Darwin's 'Special Difficulty' Solved? | The Institute for Creation Research

Darwin's 'Special Difficulty' Solved?

Darwin's hypothesis of evolution faced enormous scientific challenges from the very outset of its publication. Recently, a group of evolutionists, publishing in the journal Science, claimed to have simplified one of those challenges. Have they?

In Darwin's seminal work On the Origin of Species he identified numerous examples of biological structures that, at first pass, seem very difficult to evolve. He even wrote a chapter titled "Difficulties on Theory" which he began with this wry comment: "Long before having arrived at this part of my work, a crowd of difficulties will have occurred to the reader. Some of them are so grave that to this day I can never reflect on them without being staggered."1

One organ in particular that has dodged evolutionary explanation for over 150 years is the electric organ—the organ in fishes that generates electricity under water. Evolving this organ in one single species would pose serious challenges to evolution. But the organ is present in several fish species which, under the ancestry constraints imposed by the evolutionary interpretation of the fossil record, implies that the electric organ would have had to evolve, not once, but multiple times, making the naturalistic origin of this structure all the more implausible.2

Darwin recognized this challenge early in his work in 1859. He wrote, "The electric organs of fishes offer another case of special difficulty; it is impossible to conceive by what steps these wondrous organs have been produced."3 Nevertheless, he hypothesized a theoretical way over this hurdle: "As Owen and others have remarked, their intimate structure closely resembles that of common muscle."4

Could electric organs have evolved from mere muscle tissue? Since wholesale evolutionary change must ultimately stem from genetic changes, the first step in answering this question is investigating whether the diversity of electric organs could be produced via a common genetic pathway. Since Darwin knew nothing of genetics, he didn't realize how big this difficulty really is. His ideas—his visualizations—were overly simplistic.

Nonetheless, a recent publication in the journal Science claims to have found a solution.2 The authors wrote, "Our analysis suggests that a common regulatory network of transcription factors and developmental pathways may have been repeatedly targeted by selection in the evolution of [electric organs], despite their very different morphologies."5 In other words, a common genetic program appears to undergird the development of very different electric organs, making the evolution of these organs theoretically simpler.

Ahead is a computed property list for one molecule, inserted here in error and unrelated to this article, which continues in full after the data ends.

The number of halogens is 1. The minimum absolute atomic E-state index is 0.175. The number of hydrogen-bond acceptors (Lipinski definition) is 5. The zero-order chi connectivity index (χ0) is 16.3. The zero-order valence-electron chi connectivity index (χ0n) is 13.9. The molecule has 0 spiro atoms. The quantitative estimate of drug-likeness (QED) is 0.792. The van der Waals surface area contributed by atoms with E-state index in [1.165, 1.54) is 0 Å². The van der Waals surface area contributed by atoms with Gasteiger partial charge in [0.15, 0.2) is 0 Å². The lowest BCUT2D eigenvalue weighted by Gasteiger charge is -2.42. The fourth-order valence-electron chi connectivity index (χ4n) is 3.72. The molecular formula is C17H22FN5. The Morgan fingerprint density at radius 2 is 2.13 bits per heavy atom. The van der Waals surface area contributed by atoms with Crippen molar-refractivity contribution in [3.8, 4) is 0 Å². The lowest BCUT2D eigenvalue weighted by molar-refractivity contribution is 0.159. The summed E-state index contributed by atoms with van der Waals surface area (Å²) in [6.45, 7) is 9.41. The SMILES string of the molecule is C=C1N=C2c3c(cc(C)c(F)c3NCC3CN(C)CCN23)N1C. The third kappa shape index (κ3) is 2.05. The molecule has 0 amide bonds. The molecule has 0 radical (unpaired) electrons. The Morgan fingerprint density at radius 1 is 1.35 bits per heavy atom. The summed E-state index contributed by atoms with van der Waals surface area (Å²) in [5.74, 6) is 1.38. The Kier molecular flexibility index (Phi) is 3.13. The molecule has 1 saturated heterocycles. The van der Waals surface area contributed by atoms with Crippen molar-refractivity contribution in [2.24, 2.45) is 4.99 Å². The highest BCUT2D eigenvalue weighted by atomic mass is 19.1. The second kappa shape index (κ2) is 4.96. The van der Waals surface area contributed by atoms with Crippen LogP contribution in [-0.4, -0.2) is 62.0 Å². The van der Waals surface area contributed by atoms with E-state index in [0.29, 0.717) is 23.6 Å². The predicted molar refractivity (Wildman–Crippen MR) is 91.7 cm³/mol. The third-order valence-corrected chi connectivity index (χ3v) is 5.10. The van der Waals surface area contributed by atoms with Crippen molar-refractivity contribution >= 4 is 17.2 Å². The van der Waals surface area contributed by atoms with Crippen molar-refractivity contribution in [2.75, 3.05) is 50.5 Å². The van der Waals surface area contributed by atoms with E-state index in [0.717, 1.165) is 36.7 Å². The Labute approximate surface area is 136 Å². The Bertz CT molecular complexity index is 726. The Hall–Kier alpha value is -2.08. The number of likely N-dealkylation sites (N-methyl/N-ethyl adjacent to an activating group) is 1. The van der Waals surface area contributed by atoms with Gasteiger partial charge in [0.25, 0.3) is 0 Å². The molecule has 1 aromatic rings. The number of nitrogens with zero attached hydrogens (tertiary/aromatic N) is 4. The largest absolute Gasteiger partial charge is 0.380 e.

Realistically, the question of whether these organs originated via evolution does not rest on the commonality or differences among the electric organs' genetic programs. Darwin did not cite developmental similarity as the gold standard test of evolution. Instead, in his "Difficulties with Theory" chapter he said, "If it could be demonstrated that any complex organ existed, which could not possibly have been formed by numerous, successive, slight modifications, my theory would absolutely break down."6 As Michael Behe has pointed out, this test can be taken only at the molecular level.7 Conversely, as Behe also highlighted, evolution is a failure if an organ—such as the electric organ—relies on mutually interdependent (irreducibly complex) molecular parts for its function.7

To date, no one has comprehensively identified the relationships among the molecular components undergirding electric organ function. Until these relationships are elucidated, the plausibility of the evolutionary origin of these structures remains purely speculative and claims of evolutionary "fact" must be rejected because they are without scientific support.

References

  1. Darwin, C. 1859. On the Origin of Species. John Murray: London. p.171. Posted on darwin-online.org.uk on July 2, 2012, accessed June 27, 2014.
  2. Gallant, J. R. et al. 2014. Genomic basis for the convergent evolution of electric organs. Science. 344 (6191): 1522-1525.
  3. Darwin, p.192.
  4. Darwin, p.192-193.
  5. Gallant et al., p. 1525.
  6. Darwin, p. 189.
  7. Behe, M. J. 1996. Darwin's Black Box. New York: Simon & Schuster.

* Dr. Jeanson is Research Associate at the Institute for Creation Research and received his Ph.D. in cell and developmental biology from Harvard University.

Article posted on July 7, 2014.

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